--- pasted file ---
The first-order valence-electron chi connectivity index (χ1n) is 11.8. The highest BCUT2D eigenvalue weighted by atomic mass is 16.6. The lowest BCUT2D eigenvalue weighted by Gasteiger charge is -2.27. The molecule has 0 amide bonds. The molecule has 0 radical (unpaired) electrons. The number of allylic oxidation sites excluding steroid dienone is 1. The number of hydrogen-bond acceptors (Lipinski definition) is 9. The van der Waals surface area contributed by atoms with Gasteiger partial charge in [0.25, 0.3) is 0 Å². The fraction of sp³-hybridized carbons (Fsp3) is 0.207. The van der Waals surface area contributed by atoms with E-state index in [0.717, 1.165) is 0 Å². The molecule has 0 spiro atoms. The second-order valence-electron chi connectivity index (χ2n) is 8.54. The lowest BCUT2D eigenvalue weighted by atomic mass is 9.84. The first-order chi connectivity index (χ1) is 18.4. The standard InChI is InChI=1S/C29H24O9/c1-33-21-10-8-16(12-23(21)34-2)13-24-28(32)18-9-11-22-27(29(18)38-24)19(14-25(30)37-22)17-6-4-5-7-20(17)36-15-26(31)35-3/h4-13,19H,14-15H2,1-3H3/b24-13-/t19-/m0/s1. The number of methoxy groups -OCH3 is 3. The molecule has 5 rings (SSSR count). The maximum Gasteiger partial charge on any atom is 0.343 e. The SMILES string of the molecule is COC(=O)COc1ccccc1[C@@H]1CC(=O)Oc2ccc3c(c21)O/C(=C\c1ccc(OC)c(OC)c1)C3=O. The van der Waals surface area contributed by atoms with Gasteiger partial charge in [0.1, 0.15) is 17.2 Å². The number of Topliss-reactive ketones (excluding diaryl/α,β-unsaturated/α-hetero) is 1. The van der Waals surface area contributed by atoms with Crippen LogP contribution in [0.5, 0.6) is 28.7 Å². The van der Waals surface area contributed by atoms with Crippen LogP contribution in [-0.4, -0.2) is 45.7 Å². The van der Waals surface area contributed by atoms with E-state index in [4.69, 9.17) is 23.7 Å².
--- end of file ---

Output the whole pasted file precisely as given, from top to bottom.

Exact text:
The first-order valence-electron chi connectivity index (χ1n) is 11.8. The highest BCUT2D eigenvalue weighted by atomic mass is 16.6. The lowest BCUT2D eigenvalue weighted by Gasteiger charge is -2.27. The molecule has 0 amide bonds. The molecule has 0 radical (unpaired) electrons. The number of allylic oxidation sites excluding steroid dienone is 1. The number of hydrogen-bond acceptors (Lipinski definition) is 9. The van der Waals surface area contributed by atoms with Gasteiger partial charge in [0.25, 0.3) is 0 Å². The fraction of sp³-hybridized carbons (Fsp3) is 0.207. The van der Waals surface area contributed by atoms with E-state index in [0.717, 1.165) is 0 Å². The molecule has 0 spiro atoms. The second-order valence-electron chi connectivity index (χ2n) is 8.54. The lowest BCUT2D eigenvalue weighted by atomic mass is 9.84. The first-order chi connectivity index (χ1) is 18.4. The standard InChI is InChI=1S/C29H24O9/c1-33-21-10-8-16(12-23(21)34-2)13-24-28(32)18-9-11-22-27(29(18)38-24)19(14-25(30)37-22)17-6-4-5-7-20(17)36-15-26(31)35-3/h4-13,19H,14-15H2,1-3H3/b24-13-/t19-/m0/s1. The number of methoxy groups -OCH3 is 3. The molecule has 5 rings (SSSR count). The maximum Gasteiger partial charge on any atom is 0.343 e. The SMILES string of the molecule is COC(=O)COc1ccccc1[C@@H]1CC(=O)Oc2ccc3c(c21)O/C(=C\c1ccc(OC)c(OC)c1)C3=O. The van der Waals surface area contributed by atoms with Gasteiger partial charge in [0.1, 0.15) is 17.2 Å². The number of Topliss-reactive ketones (excluding diaryl/α,β-unsaturated/α-hetero) is 1. The van der Waals surface area contributed by atoms with Crippen LogP contribution in [0.5, 0.6) is 28.7 Å². The van der Waals surface area contributed by atoms with Crippen LogP contribution in [-0.4, -0.2) is 45.7 Å². The van der Waals surface area contributed by atoms with E-state index in [4.69, 9.17) is 23.7 Å².